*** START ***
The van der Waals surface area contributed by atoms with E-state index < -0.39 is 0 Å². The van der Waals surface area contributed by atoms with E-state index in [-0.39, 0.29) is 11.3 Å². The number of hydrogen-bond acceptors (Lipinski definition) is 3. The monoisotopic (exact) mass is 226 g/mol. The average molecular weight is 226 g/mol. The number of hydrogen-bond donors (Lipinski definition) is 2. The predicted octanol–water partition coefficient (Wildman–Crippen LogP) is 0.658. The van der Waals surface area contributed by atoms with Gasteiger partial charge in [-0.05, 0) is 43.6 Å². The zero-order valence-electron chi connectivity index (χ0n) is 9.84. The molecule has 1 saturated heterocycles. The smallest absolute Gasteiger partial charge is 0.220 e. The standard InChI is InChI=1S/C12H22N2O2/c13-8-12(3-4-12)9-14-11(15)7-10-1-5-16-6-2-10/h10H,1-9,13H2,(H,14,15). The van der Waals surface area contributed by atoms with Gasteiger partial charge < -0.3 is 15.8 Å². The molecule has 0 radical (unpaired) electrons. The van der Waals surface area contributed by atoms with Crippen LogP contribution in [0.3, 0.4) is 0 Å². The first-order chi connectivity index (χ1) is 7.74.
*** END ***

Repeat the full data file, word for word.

The van der Waals surface area contributed by atoms with E-state index < -0.39 is 0 Å². The van der Waals surface area contributed by atoms with E-state index in [-0.39, 0.29) is 11.3 Å². The number of hydrogen-bond acceptors (Lipinski definition) is 3. The monoisotopic (exact) mass is 226 g/mol. The average molecular weight is 226 g/mol. The number of hydrogen-bond donors (Lipinski definition) is 2. The predicted octanol–water partition coefficient (Wildman–Crippen LogP) is 0.658. The van der Waals surface area contributed by atoms with Gasteiger partial charge in [-0.05, 0) is 43.6 Å². The zero-order valence-electron chi connectivity index (χ0n) is 9.84. The molecule has 1 saturated heterocycles. The smallest absolute Gasteiger partial charge is 0.220 e. The standard InChI is InChI=1S/C12H22N2O2/c13-8-12(3-4-12)9-14-11(15)7-10-1-5-16-6-2-10/h10H,1-9,13H2,(H,14,15). The van der Waals surface area contributed by atoms with Gasteiger partial charge < -0.3 is 15.8 Å². The molecule has 0 radical (unpaired) electrons. The van der Waals surface area contributed by atoms with Crippen LogP contribution in [0.3, 0.4) is 0 Å². The first-order chi connectivity index (χ1) is 7.74.